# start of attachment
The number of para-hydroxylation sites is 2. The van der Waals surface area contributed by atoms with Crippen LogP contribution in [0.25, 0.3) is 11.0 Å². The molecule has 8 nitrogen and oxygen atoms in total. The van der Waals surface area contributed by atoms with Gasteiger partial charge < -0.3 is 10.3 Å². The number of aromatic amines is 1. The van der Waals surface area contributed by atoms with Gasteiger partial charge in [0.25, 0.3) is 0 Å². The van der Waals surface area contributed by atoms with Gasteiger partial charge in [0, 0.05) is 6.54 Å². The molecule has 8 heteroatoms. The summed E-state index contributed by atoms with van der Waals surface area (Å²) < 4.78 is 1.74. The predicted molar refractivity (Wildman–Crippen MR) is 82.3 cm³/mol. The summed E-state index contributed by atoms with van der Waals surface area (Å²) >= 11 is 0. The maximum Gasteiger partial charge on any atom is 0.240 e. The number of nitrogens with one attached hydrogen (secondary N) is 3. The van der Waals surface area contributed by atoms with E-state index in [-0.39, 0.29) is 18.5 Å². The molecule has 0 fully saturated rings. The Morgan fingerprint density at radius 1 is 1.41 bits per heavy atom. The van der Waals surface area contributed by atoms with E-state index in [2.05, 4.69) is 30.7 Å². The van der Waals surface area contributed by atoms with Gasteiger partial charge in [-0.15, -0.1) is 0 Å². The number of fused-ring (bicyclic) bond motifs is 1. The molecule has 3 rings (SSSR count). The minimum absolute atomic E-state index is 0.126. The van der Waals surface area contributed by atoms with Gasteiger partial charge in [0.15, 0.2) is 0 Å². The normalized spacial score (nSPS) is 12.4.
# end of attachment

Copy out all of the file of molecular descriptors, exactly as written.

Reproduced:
The number of para-hydroxylation sites is 2. The van der Waals surface area contributed by atoms with Crippen LogP contribution in [0.25, 0.3) is 11.0 Å². The molecule has 8 nitrogen and oxygen atoms in total. The van der Waals surface area contributed by atoms with Gasteiger partial charge < -0.3 is 10.3 Å². The number of aromatic amines is 1. The van der Waals surface area contributed by atoms with Gasteiger partial charge in [0.25, 0.3) is 0 Å². The van der Waals surface area contributed by atoms with Gasteiger partial charge in [0, 0.05) is 6.54 Å². The molecule has 8 heteroatoms. The summed E-state index contributed by atoms with van der Waals surface area (Å²) < 4.78 is 1.74. The predicted molar refractivity (Wildman–Crippen MR) is 82.3 cm³/mol. The summed E-state index contributed by atoms with van der Waals surface area (Å²) >= 11 is 0. The maximum Gasteiger partial charge on any atom is 0.240 e. The number of nitrogens with one attached hydrogen (secondary N) is 3. The van der Waals surface area contributed by atoms with E-state index in [-0.39, 0.29) is 18.5 Å². The molecule has 0 fully saturated rings. The Morgan fingerprint density at radius 1 is 1.41 bits per heavy atom. The van der Waals surface area contributed by atoms with E-state index in [2.05, 4.69) is 30.7 Å². The van der Waals surface area contributed by atoms with Gasteiger partial charge in [-0.15, -0.1) is 0 Å². The number of fused-ring (bicyclic) bond motifs is 1. The molecule has 3 rings (SSSR count). The minimum absolute atomic E-state index is 0.126. The van der Waals surface area contributed by atoms with Gasteiger partial charge in [0.15, 0.2) is 0 Å². The normalized spacial score (nSPS) is 12.4.